Vacuums Industrial vacuums suction oil from the beach or shoreline vegetation. Directly removes oil from affected areas.

Quick deployment.

May not be effective for all oil types.

Can harm sensitive shoreline areas.

Sorbents Specialized materials designed to absorb oil but not water. Highly effective at oil absorption.

Versatile in application.

Require large quantities.

Potential for additional environmental damage.

Disposal of used sorbents can be problematic.

Shoreline Cleaners and Bioremediation Agents Chemical cleaners and agents that either lift oil from surfaces or accelerate natural degradation.  Can effectively treat areas not suitable for physical methods.

Eco-friendly options available.

Chemical use concerns.

Special approval is often needed.

Burning Controlled burns of oil on water's surface or marsh vegetation. Quickly reduces oil volume.

Can be effective in remote areas.

Air quality and carbon emissions concerns.

Risk of uncontrolled spread.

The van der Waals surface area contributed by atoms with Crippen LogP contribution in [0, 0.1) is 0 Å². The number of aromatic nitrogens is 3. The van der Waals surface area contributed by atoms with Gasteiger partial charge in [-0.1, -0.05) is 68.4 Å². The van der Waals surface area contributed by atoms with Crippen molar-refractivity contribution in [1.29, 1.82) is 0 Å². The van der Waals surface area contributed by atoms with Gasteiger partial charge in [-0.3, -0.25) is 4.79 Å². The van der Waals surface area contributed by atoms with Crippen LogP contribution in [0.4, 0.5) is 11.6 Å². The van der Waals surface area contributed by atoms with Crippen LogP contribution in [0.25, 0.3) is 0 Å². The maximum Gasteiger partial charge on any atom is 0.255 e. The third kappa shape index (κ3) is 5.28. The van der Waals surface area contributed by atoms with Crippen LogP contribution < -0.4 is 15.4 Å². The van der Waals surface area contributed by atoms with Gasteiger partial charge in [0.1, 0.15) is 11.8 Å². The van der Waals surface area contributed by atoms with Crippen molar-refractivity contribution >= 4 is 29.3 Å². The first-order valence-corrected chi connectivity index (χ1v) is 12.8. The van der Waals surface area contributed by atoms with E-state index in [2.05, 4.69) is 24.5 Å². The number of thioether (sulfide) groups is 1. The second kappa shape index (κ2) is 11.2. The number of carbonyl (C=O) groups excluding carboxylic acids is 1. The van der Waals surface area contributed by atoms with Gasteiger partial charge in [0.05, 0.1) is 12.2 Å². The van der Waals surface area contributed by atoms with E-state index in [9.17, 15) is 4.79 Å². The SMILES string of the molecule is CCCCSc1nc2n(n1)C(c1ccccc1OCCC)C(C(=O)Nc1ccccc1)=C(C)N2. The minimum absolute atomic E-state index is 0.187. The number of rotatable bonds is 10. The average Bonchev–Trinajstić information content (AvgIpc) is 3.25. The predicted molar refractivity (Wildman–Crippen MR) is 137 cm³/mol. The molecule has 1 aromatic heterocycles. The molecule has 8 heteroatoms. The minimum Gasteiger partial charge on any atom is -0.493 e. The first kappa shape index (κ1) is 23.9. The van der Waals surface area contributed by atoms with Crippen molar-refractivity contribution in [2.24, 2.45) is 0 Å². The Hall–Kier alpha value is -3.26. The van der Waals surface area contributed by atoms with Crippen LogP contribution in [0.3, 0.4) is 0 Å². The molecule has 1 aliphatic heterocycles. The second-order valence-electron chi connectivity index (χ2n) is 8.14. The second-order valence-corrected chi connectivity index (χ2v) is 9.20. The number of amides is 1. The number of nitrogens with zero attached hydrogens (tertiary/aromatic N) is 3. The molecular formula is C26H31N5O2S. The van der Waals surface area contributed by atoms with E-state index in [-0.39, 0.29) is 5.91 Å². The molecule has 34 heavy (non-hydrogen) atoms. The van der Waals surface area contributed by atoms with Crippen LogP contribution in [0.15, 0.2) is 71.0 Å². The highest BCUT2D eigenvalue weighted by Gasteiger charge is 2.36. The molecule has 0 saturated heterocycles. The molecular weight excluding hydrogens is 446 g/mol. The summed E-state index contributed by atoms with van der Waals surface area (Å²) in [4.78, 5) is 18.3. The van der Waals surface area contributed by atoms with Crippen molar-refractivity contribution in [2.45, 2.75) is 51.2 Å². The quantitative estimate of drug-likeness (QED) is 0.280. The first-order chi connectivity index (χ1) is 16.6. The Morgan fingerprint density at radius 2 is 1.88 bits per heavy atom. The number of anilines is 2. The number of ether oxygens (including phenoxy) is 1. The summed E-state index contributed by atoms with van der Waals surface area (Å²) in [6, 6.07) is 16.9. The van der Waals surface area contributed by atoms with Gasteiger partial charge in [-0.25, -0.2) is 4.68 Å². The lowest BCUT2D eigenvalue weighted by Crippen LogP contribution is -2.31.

Manual Recovery Using hand tools to remove oil from shorelines.  Allows access to difficult areas.

Low tech and low cost.

Extremely labor-intensive.

Limited to small areas or volumes of oil.

Mechanical Removal Heavy machinery used to remove bulk oiled materials from accessible shorelines. Efficient for large amounts of material.

Fast compared to manual.

Potential for additional environmental damage.

Requires accessible shorelines.

*Table inspired by the National Oceanic and Atmospheric Administration


Novel solutions



Oil spill cleaning startups are currently valued at over $1B and have been since 2022. Interestingly, close to all value stems from companies created between 2015 and 2020, hence companies took at least 5 years to react from the BP Horizon incident.

On the other hand, nearly no funding has been allocated to oil spill startups. 2022’s record high is largely attributable to Iceye’s $136M Series D round in 2022. Similarly, Iceye’s round of $93M this year made up the majority of 2024 funding so far.


To address the limitations and drawbacks of current methods, a range of innovative technologies has been developed worldwide. These solutions each present unique trade-offs, but they effectively tackle many of the inefficiencies without reproducing the same environmental issues.